Policymakers are taking notice and beginning to weigh in at the local and national levels. A group of 10 senators has written to the Equal Employment Opportunity Commission asking it to investigate and study AI hiring assessment technologies. Meanwhile, the New York City Council is rightly considering legislation banning AI hiring tools that have not undergone an annual civil rights audit.

But we need more than regulation. We need employers, technologists and disabled people to make sure the hiring and retention of employees don’t rely on flawed algorithms that inadvertently or intentionally result in disability discrimination.

They can begin by designing hiring tools that only measure essential functions of particular jobs, taking into account the alternative ways that disabled people can carry out job-related tasks. This includes anticipating how candidates’ disabilities may inadvertently cause them to perform poorly in hiring tests, and ensuring their abilities can be measured in a fair way.

This approach will help achieve many employers' stated goal of embracing diversity and inclusion practices for their workplace. Doing so would also allow employees to bring their authentic selves to a welcoming workplace that is eager to benefit from their contributions.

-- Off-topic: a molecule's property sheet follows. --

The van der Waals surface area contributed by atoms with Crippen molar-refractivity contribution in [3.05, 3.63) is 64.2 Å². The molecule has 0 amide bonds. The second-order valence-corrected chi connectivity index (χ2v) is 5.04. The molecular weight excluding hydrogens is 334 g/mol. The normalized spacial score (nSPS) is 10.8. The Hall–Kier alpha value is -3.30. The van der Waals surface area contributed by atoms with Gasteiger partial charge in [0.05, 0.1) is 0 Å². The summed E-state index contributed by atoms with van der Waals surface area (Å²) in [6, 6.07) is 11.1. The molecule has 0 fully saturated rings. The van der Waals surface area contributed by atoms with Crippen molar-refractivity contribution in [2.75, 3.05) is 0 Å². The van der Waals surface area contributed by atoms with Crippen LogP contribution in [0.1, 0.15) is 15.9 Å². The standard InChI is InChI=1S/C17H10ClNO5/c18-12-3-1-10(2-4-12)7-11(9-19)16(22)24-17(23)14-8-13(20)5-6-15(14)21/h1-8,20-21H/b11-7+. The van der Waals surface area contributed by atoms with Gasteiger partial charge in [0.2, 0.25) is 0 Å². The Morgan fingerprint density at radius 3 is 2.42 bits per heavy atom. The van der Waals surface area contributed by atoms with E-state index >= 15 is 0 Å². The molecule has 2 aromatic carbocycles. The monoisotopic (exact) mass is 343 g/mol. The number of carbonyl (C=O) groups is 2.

The broader civil rights community has published principles to “guide the development, use, auditing and oversight of hiring assessment technologies, with the goals of preventing discrimination and advancing equity in hiring.” The aim is for the EEOC to issue comprehensive guidance that addresses the kind of disability-specific concerns raised in the Center for Democracy and Technology’s report. And the Department of Justice should open investigations of disability discrimination of those applicants who are treated unfairly by AI-driven tools.

When the nation finally gets the Covid-19 pandemic under control, the United States will hopefully go on a historic hiring spree. Millions of new jobs could need to be filled. As employers recruit this massive workforce with the help of new tech tools powered by advances in AI, we must make sure not to erect new barriers that prevent millions of eager and talented Americans with disabilities from participating in it.